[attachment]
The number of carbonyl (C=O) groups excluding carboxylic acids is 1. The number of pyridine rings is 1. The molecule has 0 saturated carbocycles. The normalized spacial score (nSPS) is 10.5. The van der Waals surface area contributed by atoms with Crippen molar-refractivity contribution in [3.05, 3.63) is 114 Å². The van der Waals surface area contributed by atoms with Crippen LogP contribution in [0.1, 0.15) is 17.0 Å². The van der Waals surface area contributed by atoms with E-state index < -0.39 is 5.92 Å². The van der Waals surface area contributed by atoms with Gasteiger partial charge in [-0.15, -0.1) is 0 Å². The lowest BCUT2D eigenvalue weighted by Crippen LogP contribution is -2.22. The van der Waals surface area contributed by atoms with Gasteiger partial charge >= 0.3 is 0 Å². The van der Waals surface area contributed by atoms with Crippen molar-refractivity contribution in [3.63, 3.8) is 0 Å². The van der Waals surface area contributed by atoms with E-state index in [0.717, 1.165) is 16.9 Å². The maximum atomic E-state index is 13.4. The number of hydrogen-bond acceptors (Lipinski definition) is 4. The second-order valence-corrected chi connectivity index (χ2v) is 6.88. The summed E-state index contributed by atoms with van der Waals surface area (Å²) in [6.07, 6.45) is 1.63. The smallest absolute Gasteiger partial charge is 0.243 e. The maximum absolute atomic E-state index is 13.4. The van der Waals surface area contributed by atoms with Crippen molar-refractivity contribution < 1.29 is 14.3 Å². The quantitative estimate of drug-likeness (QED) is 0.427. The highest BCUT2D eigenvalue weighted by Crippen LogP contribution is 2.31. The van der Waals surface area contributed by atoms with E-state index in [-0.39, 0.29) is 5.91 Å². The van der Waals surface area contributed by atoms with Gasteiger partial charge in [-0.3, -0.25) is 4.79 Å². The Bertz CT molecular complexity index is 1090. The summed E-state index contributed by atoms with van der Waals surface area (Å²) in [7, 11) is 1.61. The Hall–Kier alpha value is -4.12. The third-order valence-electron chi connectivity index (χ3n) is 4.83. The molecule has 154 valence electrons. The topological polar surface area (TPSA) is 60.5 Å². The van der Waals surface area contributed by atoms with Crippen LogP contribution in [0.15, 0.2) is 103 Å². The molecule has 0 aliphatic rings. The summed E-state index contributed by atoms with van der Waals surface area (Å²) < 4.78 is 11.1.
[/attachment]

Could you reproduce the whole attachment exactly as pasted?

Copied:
The number of carbonyl (C=O) groups excluding carboxylic acids is 1. The number of pyridine rings is 1. The molecule has 0 saturated carbocycles. The normalized spacial score (nSPS) is 10.5. The van der Waals surface area contributed by atoms with Crippen molar-refractivity contribution in [3.05, 3.63) is 114 Å². The van der Waals surface area contributed by atoms with Crippen LogP contribution in [0.1, 0.15) is 17.0 Å². The van der Waals surface area contributed by atoms with E-state index < -0.39 is 5.92 Å². The van der Waals surface area contributed by atoms with Gasteiger partial charge in [-0.15, -0.1) is 0 Å². The lowest BCUT2D eigenvalue weighted by Crippen LogP contribution is -2.22. The van der Waals surface area contributed by atoms with Gasteiger partial charge >= 0.3 is 0 Å². The van der Waals surface area contributed by atoms with Crippen molar-refractivity contribution in [3.63, 3.8) is 0 Å². The van der Waals surface area contributed by atoms with E-state index in [0.717, 1.165) is 16.9 Å². The maximum atomic E-state index is 13.4. The number of hydrogen-bond acceptors (Lipinski definition) is 4. The second-order valence-corrected chi connectivity index (χ2v) is 6.88. The summed E-state index contributed by atoms with van der Waals surface area (Å²) in [6.07, 6.45) is 1.63. The smallest absolute Gasteiger partial charge is 0.243 e. The maximum absolute atomic E-state index is 13.4. The van der Waals surface area contributed by atoms with Crippen molar-refractivity contribution < 1.29 is 14.3 Å². The quantitative estimate of drug-likeness (QED) is 0.427. The highest BCUT2D eigenvalue weighted by Crippen LogP contribution is 2.31. The van der Waals surface area contributed by atoms with E-state index in [-0.39, 0.29) is 5.91 Å². The van der Waals surface area contributed by atoms with Gasteiger partial charge in [-0.3, -0.25) is 4.79 Å². The Bertz CT molecular complexity index is 1090. The summed E-state index contributed by atoms with van der Waals surface area (Å²) in [7, 11) is 1.61. The Hall–Kier alpha value is -4.12. The third-order valence-electron chi connectivity index (χ3n) is 4.83. The molecule has 154 valence electrons. The topological polar surface area (TPSA) is 60.5 Å². The van der Waals surface area contributed by atoms with Crippen LogP contribution in [0.15, 0.2) is 103 Å². The molecule has 0 aliphatic rings. The summed E-state index contributed by atoms with van der Waals surface area (Å²) < 4.78 is 11.1.